Russia has completed construction of its 32nd and final seismic station designed to detect nuclear tests banned under the Comprehensive Test Ban Treaty (CTBT), and the facility is now in operation.
The station, located at Yuzhno-Sakhalinsk, more than 6,000 kilometers east of Moscow in the Oblast Republic, is part of a unique global monitoring network operated by the Preparatory Commission for the Comprehensive Nuclear-Test-Ban Treaty Organization (CTBTO) called the International Monitoring System (IMS). The system was established to verify compliance with the CTBT.
“The 32 stations in the Russian Federation’s now complete IMS segment are crucial components of the global network that helps maintain peace and security by making sure that no nuclear test goes undetected,” CTBTO Executive Secretary Robert Floyd said in a Dec. 14 statement on the organization’s website.
When completed, the IMS will consist of 321 monitoring stations and 16 laboratories hosted by 89 countries around the globe, according to the CTBTO website. About 90 percent of these 337 facilities are already operational, providing a steady flow of real-time data.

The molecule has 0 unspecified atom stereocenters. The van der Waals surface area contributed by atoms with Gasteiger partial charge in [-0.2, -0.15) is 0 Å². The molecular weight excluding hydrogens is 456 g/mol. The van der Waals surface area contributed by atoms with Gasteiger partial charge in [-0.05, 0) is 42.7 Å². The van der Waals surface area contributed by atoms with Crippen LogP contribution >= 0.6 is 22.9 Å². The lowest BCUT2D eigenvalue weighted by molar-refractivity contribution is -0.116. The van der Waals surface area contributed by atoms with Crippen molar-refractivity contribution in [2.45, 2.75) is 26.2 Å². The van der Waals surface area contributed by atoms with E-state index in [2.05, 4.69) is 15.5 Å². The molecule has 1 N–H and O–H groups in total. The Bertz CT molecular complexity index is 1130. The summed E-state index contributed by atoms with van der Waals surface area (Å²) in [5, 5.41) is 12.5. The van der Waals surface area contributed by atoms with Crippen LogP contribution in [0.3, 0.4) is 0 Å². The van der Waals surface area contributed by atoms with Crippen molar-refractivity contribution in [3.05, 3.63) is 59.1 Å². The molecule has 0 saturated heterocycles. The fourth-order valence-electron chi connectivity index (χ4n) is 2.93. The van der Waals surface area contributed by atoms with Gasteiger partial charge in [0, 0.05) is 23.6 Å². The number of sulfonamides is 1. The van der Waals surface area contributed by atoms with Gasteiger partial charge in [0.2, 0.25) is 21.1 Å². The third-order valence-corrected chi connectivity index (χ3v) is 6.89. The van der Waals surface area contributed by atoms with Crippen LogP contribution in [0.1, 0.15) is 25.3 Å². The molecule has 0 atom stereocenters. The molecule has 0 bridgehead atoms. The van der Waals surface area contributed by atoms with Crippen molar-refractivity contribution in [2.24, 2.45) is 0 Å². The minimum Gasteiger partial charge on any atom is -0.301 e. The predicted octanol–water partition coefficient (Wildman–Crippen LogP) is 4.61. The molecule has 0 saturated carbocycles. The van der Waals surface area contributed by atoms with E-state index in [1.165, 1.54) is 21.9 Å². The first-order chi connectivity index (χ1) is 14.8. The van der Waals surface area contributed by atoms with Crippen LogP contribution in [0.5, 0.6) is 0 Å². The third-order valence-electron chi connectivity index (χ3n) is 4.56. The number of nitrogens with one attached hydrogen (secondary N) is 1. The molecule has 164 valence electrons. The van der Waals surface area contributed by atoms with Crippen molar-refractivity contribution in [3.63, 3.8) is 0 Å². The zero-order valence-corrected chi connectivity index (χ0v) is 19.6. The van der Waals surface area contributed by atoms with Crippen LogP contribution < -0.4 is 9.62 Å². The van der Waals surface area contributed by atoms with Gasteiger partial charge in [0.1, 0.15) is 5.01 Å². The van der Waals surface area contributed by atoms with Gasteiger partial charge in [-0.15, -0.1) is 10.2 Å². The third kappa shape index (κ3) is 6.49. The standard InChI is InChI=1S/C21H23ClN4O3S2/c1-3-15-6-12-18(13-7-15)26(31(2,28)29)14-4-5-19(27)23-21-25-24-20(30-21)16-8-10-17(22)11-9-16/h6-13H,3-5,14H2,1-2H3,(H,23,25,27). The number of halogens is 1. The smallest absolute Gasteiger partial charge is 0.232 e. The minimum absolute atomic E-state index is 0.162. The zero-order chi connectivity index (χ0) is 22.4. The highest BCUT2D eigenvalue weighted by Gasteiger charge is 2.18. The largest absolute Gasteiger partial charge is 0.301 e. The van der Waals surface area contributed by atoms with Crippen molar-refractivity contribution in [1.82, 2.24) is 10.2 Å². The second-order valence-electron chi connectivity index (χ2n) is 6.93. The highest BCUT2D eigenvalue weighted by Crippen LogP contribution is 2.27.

Construction of the station at Yuzhno-Sakhalinsk commenced in May 2021, but experienced several delays due to harsh winter conditions, deforestation, and unexpected discoveries of endangered plants. The station was finished in August 2023 and now transmits seismic data to the data center at the CTBTO headquarters in Vienna.
In November 2023, Russia rescinded its ratification of the CTBT. Nevertheless, it remained a signatory to the treaty and expressed its intention to continue adhering to the nuclear testing moratorium and operating IMS stations on its territory. (See ACT, November 2023.)—SHIZUKA KURAMITSU